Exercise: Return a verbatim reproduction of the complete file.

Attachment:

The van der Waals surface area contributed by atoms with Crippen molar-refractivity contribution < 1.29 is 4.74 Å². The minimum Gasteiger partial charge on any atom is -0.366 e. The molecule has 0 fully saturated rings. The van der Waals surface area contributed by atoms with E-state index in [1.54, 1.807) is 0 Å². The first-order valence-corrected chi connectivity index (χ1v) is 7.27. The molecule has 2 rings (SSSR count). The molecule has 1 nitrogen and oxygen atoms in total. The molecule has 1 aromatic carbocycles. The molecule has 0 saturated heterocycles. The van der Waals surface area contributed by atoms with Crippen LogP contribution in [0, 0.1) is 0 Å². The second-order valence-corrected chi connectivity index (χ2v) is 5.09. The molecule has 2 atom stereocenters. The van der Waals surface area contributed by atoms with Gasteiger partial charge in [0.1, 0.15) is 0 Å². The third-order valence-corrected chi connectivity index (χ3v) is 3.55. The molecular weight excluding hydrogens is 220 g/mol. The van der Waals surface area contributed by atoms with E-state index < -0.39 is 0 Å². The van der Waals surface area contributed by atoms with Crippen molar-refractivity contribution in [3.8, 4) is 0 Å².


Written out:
The van der Waals surface area contributed by atoms with Crippen molar-refractivity contribution < 1.29 is 4.74 Å². The minimum Gasteiger partial charge on any atom is -0.366 e. The molecule has 0 fully saturated rings. The van der Waals surface area contributed by atoms with E-state index in [1.54, 1.807) is 0 Å². The first-order valence-corrected chi connectivity index (χ1v) is 7.27. The molecule has 2 rings (SSSR count). The molecule has 1 nitrogen and oxygen atoms in total. The molecule has 1 aromatic carbocycles. The molecule has 0 saturated heterocycles. The van der Waals surface area contributed by atoms with Crippen LogP contribution in [0, 0.1) is 0 Å². The second-order valence-corrected chi connectivity index (χ2v) is 5.09. The molecule has 2 atom stereocenters. The van der Waals surface area contributed by atoms with Gasteiger partial charge in [0.1, 0.15) is 0 Å². The third-order valence-corrected chi connectivity index (χ3v) is 3.55. The molecular weight excluding hydrogens is 220 g/mol. The van der Waals surface area contributed by atoms with E-state index < -0.39 is 0 Å². The van der Waals surface area contributed by atoms with Crippen molar-refractivity contribution in [3.8, 4) is 0 Å².